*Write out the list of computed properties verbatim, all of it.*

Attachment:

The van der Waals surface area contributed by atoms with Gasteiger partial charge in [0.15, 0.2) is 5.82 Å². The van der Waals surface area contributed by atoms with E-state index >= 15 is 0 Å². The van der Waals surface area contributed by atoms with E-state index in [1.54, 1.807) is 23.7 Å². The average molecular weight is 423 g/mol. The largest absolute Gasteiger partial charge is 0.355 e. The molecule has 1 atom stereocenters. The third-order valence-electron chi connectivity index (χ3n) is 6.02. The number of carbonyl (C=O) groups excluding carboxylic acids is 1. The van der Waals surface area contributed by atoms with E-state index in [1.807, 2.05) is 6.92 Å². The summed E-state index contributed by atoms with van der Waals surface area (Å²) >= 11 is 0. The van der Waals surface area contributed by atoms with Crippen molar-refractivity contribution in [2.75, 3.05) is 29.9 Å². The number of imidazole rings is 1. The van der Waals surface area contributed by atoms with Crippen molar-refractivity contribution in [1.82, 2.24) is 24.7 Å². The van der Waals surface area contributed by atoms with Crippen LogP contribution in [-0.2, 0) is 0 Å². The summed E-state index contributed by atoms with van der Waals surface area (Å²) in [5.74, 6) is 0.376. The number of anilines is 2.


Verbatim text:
The van der Waals surface area contributed by atoms with Gasteiger partial charge in [0.15, 0.2) is 5.82 Å². The van der Waals surface area contributed by atoms with E-state index >= 15 is 0 Å². The van der Waals surface area contributed by atoms with E-state index in [1.54, 1.807) is 23.7 Å². The average molecular weight is 423 g/mol. The largest absolute Gasteiger partial charge is 0.355 e. The molecule has 1 atom stereocenters. The third-order valence-electron chi connectivity index (χ3n) is 6.02. The number of carbonyl (C=O) groups excluding carboxylic acids is 1. The van der Waals surface area contributed by atoms with E-state index in [1.807, 2.05) is 6.92 Å². The summed E-state index contributed by atoms with van der Waals surface area (Å²) >= 11 is 0. The van der Waals surface area contributed by atoms with Crippen molar-refractivity contribution in [2.75, 3.05) is 29.9 Å². The number of imidazole rings is 1. The van der Waals surface area contributed by atoms with Crippen molar-refractivity contribution in [1.82, 2.24) is 24.7 Å². The van der Waals surface area contributed by atoms with Crippen LogP contribution in [-0.2, 0) is 0 Å². The summed E-state index contributed by atoms with van der Waals surface area (Å²) in [5.74, 6) is 0.376. The number of anilines is 2.